When Benjamin Britten visited the Far East in 1956 and saw Juro Motomasa's fifteenth century Japanese noh play Sumidagawa, he must have sensed a resonance with his own work when he picked up on the theme of the play's 'outsider' - one of his own most often used dramatic themes - for the church parable Curlew River. Librettist William Plomer changed the setting of the play to Christianity and the East Anglian fens, and Britten incorporated aspects of the Japanese work, such as the four male singers and the unusual Noh treatment of tempo, into his music.
In Noh theatre, each actor, musician or singer practices on his own - there is no communal rehearsal. No single person sets the tempo of a performance, but it develops instead from the peformers' interactions. In Curlew River Britten attempts to recreate this feeling by dispensing with the conductor, marking in the score the places where each instrument should lead, and often having two or more groups playing simultaneously at different tempi. A special 'curlew sign' indicates that players should sustain or repeat notes until an indicated point in another group of musicians' music, and in this way, the music is resynchronised.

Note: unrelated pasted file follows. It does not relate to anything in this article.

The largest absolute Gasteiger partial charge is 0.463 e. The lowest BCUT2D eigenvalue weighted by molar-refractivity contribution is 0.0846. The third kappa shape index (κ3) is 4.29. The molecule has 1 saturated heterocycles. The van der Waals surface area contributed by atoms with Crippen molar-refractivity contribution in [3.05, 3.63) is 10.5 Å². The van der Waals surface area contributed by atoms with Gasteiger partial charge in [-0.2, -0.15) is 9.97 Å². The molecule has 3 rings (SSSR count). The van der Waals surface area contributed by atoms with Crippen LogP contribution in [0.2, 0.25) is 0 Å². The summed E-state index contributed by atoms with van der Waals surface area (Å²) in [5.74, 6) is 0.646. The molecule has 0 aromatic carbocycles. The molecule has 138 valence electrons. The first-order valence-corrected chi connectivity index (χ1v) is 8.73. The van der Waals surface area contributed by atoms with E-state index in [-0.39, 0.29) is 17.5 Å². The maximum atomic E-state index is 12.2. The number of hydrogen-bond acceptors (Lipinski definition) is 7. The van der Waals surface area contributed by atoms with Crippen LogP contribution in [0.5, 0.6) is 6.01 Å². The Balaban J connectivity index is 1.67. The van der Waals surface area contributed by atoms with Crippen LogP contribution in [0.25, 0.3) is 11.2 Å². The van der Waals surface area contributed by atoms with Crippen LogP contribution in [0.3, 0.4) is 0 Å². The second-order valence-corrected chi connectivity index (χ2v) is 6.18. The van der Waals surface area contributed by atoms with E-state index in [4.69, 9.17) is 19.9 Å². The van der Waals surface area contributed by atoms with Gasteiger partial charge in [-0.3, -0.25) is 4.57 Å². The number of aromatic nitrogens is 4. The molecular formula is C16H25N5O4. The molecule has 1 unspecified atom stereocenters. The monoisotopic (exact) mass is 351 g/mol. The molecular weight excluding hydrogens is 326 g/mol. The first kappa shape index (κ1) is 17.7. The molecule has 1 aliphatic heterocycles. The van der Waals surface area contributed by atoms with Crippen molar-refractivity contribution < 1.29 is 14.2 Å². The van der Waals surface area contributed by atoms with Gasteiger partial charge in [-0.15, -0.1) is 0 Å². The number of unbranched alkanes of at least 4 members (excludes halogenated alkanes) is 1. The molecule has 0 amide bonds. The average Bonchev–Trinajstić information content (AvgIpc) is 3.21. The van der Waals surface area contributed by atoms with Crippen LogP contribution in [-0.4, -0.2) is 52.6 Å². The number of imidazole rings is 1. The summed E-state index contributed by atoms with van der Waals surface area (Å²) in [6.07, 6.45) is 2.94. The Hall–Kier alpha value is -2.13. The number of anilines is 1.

A mad woman and a traveller are waiting to cross the river on a ferryman's boat. The woman explains that she is searching for her missing child. As they cross the river, the traveller tells the tale of a young boy who was kidnapped and brought to the area, became sick and died. It becomes apparent that the boy in the story is the mad woman's child. Grief-stricken, she prays at the boy's grave, and in a moment of redemption, her madness is cured.
Curlew River received its first performance on 13 June 1964 at Orford Church in Suffolk, given by the English Opera Group. Peter Pears took the part of the mad woman, and Bryan Drake was the traveller.
A selection of M&V articles about Curlew River
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